Italy does relatively well in terms of economic research. More than 11% of the prestigious ERC grants in economics, finance and management given over 2007-2020 were awarded to researchers based in Italy; the corresponding share for sociology, political sciences, and law is less than 6%.2 This is somewhat surprising because economics is more likely to require technical training than other social sciences and, until the 1980s, Italy did not have any formal doctoral programme. A generation of Italian economists was formally trained abroad, partly thanks to a number of scholarship programmes managed by banks and foundations and specifically targeted to economics. Our analysis of the largest of these scholarship programme shows that the program was successful in promoting economic research in Italy and in identifying highly talented young female economists. 


Acciari, P, A Polo, and G Violante (2019), “'And Yet, it Moves': Intergenerational Mobility in Italy”,, 13 July.  

Angrist, J, D Autor and A Pallais (2020), “Marginal Effects of Merit Aid for Low-Income Students”,, 6 December. 

Auriol, E, G Friebel and S Wilhelm (2019), “Women in European economics”,, 19 November.  

Belley, P, M Frenette and L Lochner (2011), “The role of financial aid policy in shaping income and post-secondary attendance patterns in the US and Canada,”, 24 September.

Bettinger, E, O Gurantz, L Kawano, B Sacerdote, and M Stevens (2019), “The Long-Run Impacts of Financial Aid: Evidence from California's Cal Grant”, American Economic Journal: Economic Policy 11(1): 64-94.

Chandler, V (2018), “Short and long-term impacts of an increase in graduate funding”, Economics of Education Review 62: 104-112.

Deming, D and S Dynarski (2010), “College Aid” in P Levine and D Zimmerman (eds), Targeting Investments in Children: Fighting Poverty When Resources are Limited, University of Chicago Press, pp. 283–302.

Goldin, C D, V Guerrieri, and A Voena (2019), “Why are there so few women economists?”, Chicago Booth Review, 29 May.

Güell, M, M Pellizzari, G Pica, and J V Rodríguez Mora (2018), “Correlating social mobility and economic outcomes”,, 26 November.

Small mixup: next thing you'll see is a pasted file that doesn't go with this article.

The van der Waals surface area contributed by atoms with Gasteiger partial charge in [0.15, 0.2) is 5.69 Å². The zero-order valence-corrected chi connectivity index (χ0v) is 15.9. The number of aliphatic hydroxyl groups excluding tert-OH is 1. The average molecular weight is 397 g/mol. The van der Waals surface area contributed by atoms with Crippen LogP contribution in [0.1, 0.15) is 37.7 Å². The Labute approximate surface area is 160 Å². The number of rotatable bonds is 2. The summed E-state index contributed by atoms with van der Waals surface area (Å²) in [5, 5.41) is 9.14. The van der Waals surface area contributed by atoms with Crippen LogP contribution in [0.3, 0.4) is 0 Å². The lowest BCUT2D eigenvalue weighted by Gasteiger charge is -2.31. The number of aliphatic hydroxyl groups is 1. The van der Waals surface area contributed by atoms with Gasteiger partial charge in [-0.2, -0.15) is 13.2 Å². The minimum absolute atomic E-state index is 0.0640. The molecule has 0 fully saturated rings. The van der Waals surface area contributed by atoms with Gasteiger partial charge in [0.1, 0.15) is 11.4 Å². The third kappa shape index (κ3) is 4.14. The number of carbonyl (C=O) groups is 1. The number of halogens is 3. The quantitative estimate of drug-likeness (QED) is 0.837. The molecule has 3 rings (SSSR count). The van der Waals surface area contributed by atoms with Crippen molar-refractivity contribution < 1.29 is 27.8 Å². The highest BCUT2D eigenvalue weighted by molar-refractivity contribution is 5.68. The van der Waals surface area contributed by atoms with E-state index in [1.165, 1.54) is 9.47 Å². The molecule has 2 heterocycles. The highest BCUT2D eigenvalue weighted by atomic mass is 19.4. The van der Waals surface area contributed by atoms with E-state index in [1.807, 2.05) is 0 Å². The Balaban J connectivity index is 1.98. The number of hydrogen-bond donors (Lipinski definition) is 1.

Hoxby, C (ed.) (2004), College choices: the economics of where to go, when to go, and how to pay for it, University of Chicago Press.

Lundberg, S (2020), “Women in the economics profession: A new eBook”,, 5 March. 

Mocetti, S, G Roma and E Rubolino (2018), “Intergenerational mobility in professions: Nature, nurture, and regulatory rents,”, 16 August.  

Nano, E, U Panizza, and M Viarengo (2021), “A Generation of Italian Economists”, CEPR Discussion Paper 16135.


1 As a proxy for socioeconomic status, we use the average housing prices in the neighborhood (‘OMI zone’) in which each applicant resides and, to measure social mobility, we rely on the province-level rank-rank slope (RRS) computed by Acciari et al. (2019). As the rank-rank slope measures the correlation between the relative position of parents and children in the income distribution, higher values are associated with lower social mobility.

2 The European Research Council (ERC) offers three main categories of grants: Starting Grants, Advanced Grants and Consolidator Grants. In the SH1 category (Economics, Finance, and Management), researchers based in Italy were awarded 37 out of 327 grants. In the SH2 category (Sociology, Social Anthropology, Political Science, Law, Social Studies of Science and technology), researchers based in Italy were awarded 28 out of 473 grants ( Note that there is a large number of Italian ERC recipients who work in universities outside Italy, but most ERC recipients who work in Italian universities are Italian.